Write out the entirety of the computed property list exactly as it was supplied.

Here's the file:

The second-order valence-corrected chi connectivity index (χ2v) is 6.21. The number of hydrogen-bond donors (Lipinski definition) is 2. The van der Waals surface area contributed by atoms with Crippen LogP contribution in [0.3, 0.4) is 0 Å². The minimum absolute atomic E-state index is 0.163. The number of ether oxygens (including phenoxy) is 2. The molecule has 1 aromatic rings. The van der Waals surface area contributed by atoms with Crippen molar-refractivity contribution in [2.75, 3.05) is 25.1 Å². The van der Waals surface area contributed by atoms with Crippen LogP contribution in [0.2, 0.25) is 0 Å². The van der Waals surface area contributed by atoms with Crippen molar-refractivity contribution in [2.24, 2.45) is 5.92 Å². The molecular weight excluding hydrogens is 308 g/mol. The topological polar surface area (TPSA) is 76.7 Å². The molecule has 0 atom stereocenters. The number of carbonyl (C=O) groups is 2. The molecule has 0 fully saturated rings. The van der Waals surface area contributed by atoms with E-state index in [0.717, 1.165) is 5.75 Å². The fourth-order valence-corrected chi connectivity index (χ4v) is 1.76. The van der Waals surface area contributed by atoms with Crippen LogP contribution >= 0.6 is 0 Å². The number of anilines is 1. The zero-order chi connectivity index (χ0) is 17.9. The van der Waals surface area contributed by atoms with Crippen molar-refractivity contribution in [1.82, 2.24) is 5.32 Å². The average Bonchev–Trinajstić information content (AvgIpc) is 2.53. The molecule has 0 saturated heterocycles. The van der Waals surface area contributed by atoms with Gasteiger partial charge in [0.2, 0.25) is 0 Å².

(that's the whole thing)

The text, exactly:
The second-order valence-corrected chi connectivity index (χ2v) is 6.21. The number of hydrogen-bond donors (Lipinski definition) is 2. The van der Waals surface area contributed by atoms with Crippen LogP contribution in [0.3, 0.4) is 0 Å². The minimum absolute atomic E-state index is 0.163. The number of ether oxygens (including phenoxy) is 2. The molecule has 1 aromatic rings. The van der Waals surface area contributed by atoms with Crippen molar-refractivity contribution in [2.75, 3.05) is 25.1 Å². The van der Waals surface area contributed by atoms with Crippen LogP contribution in [0.2, 0.25) is 0 Å². The van der Waals surface area contributed by atoms with Crippen molar-refractivity contribution in [2.24, 2.45) is 5.92 Å². The molecular weight excluding hydrogens is 308 g/mol. The topological polar surface area (TPSA) is 76.7 Å². The molecule has 0 atom stereocenters. The number of carbonyl (C=O) groups is 2. The molecule has 0 fully saturated rings. The van der Waals surface area contributed by atoms with E-state index in [0.717, 1.165) is 5.75 Å². The fourth-order valence-corrected chi connectivity index (χ4v) is 1.76. The van der Waals surface area contributed by atoms with Crippen LogP contribution >= 0.6 is 0 Å². The number of anilines is 1. The zero-order chi connectivity index (χ0) is 17.9. The van der Waals surface area contributed by atoms with Crippen molar-refractivity contribution in [1.82, 2.24) is 5.32 Å². The average Bonchev–Trinajstić information content (AvgIpc) is 2.53. The molecule has 0 saturated heterocycles. The van der Waals surface area contributed by atoms with Gasteiger partial charge in [0.2, 0.25) is 0 Å².